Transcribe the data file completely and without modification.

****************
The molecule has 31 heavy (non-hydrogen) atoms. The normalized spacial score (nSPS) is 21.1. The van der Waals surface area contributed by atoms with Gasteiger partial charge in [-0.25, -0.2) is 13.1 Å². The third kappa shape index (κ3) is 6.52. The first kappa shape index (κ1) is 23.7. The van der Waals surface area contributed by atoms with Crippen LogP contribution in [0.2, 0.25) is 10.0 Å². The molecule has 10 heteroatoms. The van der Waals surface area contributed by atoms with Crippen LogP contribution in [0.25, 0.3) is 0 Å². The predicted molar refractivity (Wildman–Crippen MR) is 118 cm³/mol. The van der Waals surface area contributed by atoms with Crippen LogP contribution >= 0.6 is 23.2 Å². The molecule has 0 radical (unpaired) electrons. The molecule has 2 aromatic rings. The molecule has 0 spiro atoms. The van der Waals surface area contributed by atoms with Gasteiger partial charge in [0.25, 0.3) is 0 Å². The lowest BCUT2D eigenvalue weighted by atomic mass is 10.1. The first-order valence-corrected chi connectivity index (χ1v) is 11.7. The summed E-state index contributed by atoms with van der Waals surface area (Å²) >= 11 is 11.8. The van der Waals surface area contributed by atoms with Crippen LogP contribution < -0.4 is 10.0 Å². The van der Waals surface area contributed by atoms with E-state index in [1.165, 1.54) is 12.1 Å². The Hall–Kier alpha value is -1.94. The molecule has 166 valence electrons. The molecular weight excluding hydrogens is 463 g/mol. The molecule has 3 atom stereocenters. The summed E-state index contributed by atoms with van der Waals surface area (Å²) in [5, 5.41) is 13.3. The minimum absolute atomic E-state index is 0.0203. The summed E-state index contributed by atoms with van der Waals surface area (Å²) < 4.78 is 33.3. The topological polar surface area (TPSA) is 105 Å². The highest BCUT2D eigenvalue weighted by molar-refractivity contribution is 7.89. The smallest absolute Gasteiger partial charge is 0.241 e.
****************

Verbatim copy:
The molecule has 31 heavy (non-hydrogen) atoms. The normalized spacial score (nSPS) is 21.1. The van der Waals surface area contributed by atoms with Gasteiger partial charge in [-0.25, -0.2) is 13.1 Å². The third kappa shape index (κ3) is 6.52. The first kappa shape index (κ1) is 23.7. The van der Waals surface area contributed by atoms with Crippen LogP contribution in [0.2, 0.25) is 10.0 Å². The molecule has 10 heteroatoms. The van der Waals surface area contributed by atoms with Crippen LogP contribution in [0.25, 0.3) is 0 Å². The predicted molar refractivity (Wildman–Crippen MR) is 118 cm³/mol. The van der Waals surface area contributed by atoms with Crippen LogP contribution >= 0.6 is 23.2 Å². The molecule has 0 radical (unpaired) electrons. The molecule has 2 aromatic rings. The molecule has 0 spiro atoms. The van der Waals surface area contributed by atoms with Gasteiger partial charge in [0.25, 0.3) is 0 Å². The lowest BCUT2D eigenvalue weighted by atomic mass is 10.1. The first-order valence-corrected chi connectivity index (χ1v) is 11.7. The summed E-state index contributed by atoms with van der Waals surface area (Å²) >= 11 is 11.8. The van der Waals surface area contributed by atoms with Crippen LogP contribution < -0.4 is 10.0 Å². The van der Waals surface area contributed by atoms with E-state index in [1.165, 1.54) is 12.1 Å². The Hall–Kier alpha value is -1.94. The molecule has 166 valence electrons. The molecular weight excluding hydrogens is 463 g/mol. The molecule has 3 atom stereocenters. The summed E-state index contributed by atoms with van der Waals surface area (Å²) in [5, 5.41) is 13.3. The minimum absolute atomic E-state index is 0.0203. The summed E-state index contributed by atoms with van der Waals surface area (Å²) < 4.78 is 33.3. The topological polar surface area (TPSA) is 105 Å². The highest BCUT2D eigenvalue weighted by molar-refractivity contribution is 7.89. The smallest absolute Gasteiger partial charge is 0.241 e.